A - You know what it is? When you have a website, you got a hear my perspective, and buyers go to it, they don't really care who is playing what part. They just want to see if the band is great. Some people get deep with their bios, but I know when I go to check out bands, if I'm trying to do like a Monsters Of Rock, four or five other tributes, I go to hear just what the bands sound like. I don't get into who plays what role. I know where you are coming from. I just feel like the website is more for buyers to look at the band than to see who's playing what particular instrument.
Q - You guys look like you put a lot of money into this show of yours. Where did the money come from to put into this act?
A - Me. I have another company. I have a company called Music Idol Entertainment. It's a fundraising company I do for all the school districts on Long Island. It's based around the American Idol show. So, when I put this company together, it was an idea I had about six years ago. We raise like over $100,000 a year for schools. In the process of putting the shows together, I started getting all the trussing and the video screens and started using it for the Music Idols shows. Then when I was asked to join the band three years ago (2010), I just told the guys in the band, "listen, if you are going to do a Van Halen tribute, you got a put a show on. That's what VH is all about." You can go see great bands. You can go to a club, go to a casino. You can walk in, you see a great band on the stage. I was always one of those guys, I need to take it over the top. I need to have smoke machines. I need to have a follow spot. I'm an effect guy. When you go to see a band like Van Halen or AC/DC, you have to have a little extra. It's not like going to see The Grateful Dead.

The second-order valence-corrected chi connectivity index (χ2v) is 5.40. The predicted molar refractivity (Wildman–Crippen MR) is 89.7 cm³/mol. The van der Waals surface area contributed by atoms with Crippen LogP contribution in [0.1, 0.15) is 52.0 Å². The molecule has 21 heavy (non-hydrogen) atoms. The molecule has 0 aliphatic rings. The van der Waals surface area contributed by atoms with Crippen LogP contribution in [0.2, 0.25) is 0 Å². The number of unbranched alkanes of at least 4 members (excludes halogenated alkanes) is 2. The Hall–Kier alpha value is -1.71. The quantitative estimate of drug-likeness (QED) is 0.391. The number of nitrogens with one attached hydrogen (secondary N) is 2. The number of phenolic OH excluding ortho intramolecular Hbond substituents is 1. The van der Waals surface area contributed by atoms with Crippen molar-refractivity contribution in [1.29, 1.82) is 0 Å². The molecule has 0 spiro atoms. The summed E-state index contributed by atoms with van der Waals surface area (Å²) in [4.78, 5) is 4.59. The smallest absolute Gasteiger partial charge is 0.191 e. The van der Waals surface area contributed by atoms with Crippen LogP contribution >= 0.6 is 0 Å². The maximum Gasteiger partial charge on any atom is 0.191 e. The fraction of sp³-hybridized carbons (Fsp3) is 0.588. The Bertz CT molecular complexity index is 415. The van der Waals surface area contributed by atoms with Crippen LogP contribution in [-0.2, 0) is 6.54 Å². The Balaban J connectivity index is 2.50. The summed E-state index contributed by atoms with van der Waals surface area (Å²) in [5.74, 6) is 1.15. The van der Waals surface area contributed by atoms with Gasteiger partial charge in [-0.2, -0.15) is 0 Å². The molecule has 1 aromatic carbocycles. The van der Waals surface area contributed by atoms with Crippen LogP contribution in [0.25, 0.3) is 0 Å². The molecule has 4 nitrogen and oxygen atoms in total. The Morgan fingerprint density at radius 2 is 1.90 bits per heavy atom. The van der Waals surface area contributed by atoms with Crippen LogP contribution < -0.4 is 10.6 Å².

Q - I don't even know if there's any Grateful Dead tribute acts out there.
A - Oh, yeah. There's a couple of them. I forget the names of them. Because I'm not really a Dead fan. They do well because The Grateful Dead isn't together anymore.
Q - Is Van Halen still performing?
A - Yeah. I just saw them last year, twice.
Q - I know Michael Anthony isn't in the band anymore.
A - Right. Eddie's son is.
Q - Wolfgang.
A - They sold out Madison Square Garden all by themselves. They had Kool And The Gang open up and they sold out every show . They're doing the big venues. Then I went down to Florida to see them. Their new album was number two on Billboard for like a month.
Q - I saw Van Halen way back in 1982. Did you see Van Halen in the early days?
A - Yeah. I saw them on the Fair Warning tour and then I saw them when they first came out with Black Sabbath.
Q - You really go way back!
A - The first time I heard "Running With The Devil" on the radio, I pulled over and I was like 'Who's this?'" You never heard that kind of guitar playing back then. I mean, you had your Aerosmith and you had your Rolling Stones and you had your Led Zeppelin and you had your Queen, but you never had a guy who shredded like that on guitar. When you first heard that and David Lee Roth back then, when his voice was nice and clean and that and he had all the screams and all the harmonies and they just had really big, good songs. I was just blown away. I've loved them ever since.